Caro Meets Spoken Word Interview Theatre Interview

Richard Marsh: Yippee Ki Yay

By | Published on Sunday 27 November 2022

It’s late November and all over the land people are debating whether or not ‘Die Hard’ is a Christmas film. Maybe. 

And those readers who are fans of the classic action movie may be quite pleased to hear that, at the same time, preparations are under way for a run at the King’s Head Theatre of a very special adaptation of it. 

The excellent Richard Marsh – who you’ll remember from him being a poetry slam genius and for shows like ‘Dirty Great Love Story’ – has created a funny, poetic retelling of the iconic film. It won much acclaim at the most recent edfringe and is to be staged again throughout the festive month.  

To find out more about the show, and the talent behind it, I arranged a quick chat with Richard ahead of the London run.  

CM: Can you start by telling audiences what they can expect from the narrative of the show? How is the story told? Is the ‘retelling’ faithful to the original plotlines in the film?
RM:Yippee Ki Yay’ is the movie ‘Die Hard’ retold as an epic poem. That may sound silly. It definitely is silly. It’s a faithful adaptation, but we’re having a lot of fun with the story, from a place of huge love for the film.

Audiences are going to get all of ‘Die Hard’ – all the iconic moments and characters and action – told by one actor playing lots of different parts from the movie.

For legal reasons I’m obliged to say it’s a completely unauthorised parody. But parody implies I’m not taking this seriously. I absolutely am. I say that as a former London poetry slam champion, Fringe First winner, BBC Audio Drama Best Comedy winner and New York cop… OK, one of those is untrue!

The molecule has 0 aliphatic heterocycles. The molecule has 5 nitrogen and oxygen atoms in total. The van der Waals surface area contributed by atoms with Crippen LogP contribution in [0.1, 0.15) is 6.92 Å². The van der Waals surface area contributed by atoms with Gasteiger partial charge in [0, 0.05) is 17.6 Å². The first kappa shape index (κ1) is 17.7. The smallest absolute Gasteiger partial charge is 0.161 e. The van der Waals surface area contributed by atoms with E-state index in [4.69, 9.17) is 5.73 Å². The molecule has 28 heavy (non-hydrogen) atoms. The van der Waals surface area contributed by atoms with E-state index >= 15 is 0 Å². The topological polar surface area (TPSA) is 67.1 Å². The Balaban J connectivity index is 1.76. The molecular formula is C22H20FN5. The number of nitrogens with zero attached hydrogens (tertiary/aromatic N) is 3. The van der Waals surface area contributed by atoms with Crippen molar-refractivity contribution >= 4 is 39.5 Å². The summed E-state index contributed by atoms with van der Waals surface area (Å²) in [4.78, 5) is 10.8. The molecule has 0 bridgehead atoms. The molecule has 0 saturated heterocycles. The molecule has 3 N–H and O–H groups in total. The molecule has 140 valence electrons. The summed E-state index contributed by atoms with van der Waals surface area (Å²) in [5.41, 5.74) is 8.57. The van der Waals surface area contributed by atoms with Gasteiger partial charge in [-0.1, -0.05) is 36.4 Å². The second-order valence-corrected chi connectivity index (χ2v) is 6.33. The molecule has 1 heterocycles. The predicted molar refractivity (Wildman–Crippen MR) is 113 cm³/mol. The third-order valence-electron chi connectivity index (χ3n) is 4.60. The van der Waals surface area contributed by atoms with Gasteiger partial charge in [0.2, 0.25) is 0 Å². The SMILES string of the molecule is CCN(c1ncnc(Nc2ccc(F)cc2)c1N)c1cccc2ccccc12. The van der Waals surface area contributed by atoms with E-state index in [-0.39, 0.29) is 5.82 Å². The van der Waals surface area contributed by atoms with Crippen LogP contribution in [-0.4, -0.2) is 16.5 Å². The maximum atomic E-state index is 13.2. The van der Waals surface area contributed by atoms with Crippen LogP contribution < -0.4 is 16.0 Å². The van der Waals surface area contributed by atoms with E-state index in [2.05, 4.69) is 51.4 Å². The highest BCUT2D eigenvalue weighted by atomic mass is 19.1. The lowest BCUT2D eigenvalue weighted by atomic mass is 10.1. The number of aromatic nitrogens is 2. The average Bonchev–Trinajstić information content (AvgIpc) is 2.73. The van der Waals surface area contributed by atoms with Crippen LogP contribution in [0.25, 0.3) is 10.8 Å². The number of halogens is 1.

CM: How would you describe the show in terms of a genre? Is it purely comedy? Does it have anything serious to say?
RM: It’s definitely comedy but not purely comedy. In addition to the ‘Die Hard’-related silliness, there’s a lot of heart to the show, plus an additional story I’ve added in. A lot of people find it surprisingly moving.

It’s all my love for the film, and the cast, and also for fandom itself. I’m trying to retell the story of the film while also capturing the emotional experience of watching the film, both in the moment and over time.

Our experience of a piece of art changes as we ourselves change. When I first saw ‘Die Hard’ as a child, it was about a hero kicking arse. Now, watching as a parent, in mid-life, it’s about a marriage. I’ve done my best to bring that out in the adaptation.

CM: The all important question: Is ‘Die Hard’ a Christmas film?
RM: It is absolutely a film to watch at Christmas, but for me also one to watch at other times of year. If it wasn’t clear by this point, I am a massive ‘Die Hard’ fan!

To me, the Christmas film question comes from people, perhaps unconsciously, defining a Christmas film as one you can watch with children. I haven’t shown ‘Die Hard’ to my kids.

But other than that, it has all the classic Christmas film ingredients. Except maybe snow. That doesn’t appear until ‘Die Hard 2’.

‘Die Hard’ is actually a lot truer than a lot of Christmas films, which feed us images of perfect families having their perfect Christmas. ‘Die Hard’ is more honest than that.

The McClanes are separated and want to come together at Christmas, but their problems don’t magically disappear because the calendar clicks round to 24 Dec. ‘Die Hard’ acknowledges how hard it can be at this time of year. It’s loads of fun but also, deep down, it’s truthful.

CM: …and have you made this retelling Christmassy in any way?
RM: Yes, but I’m not saying how.

CM: We’ve established that you are a big fan of the film. But what inspired you to create this show?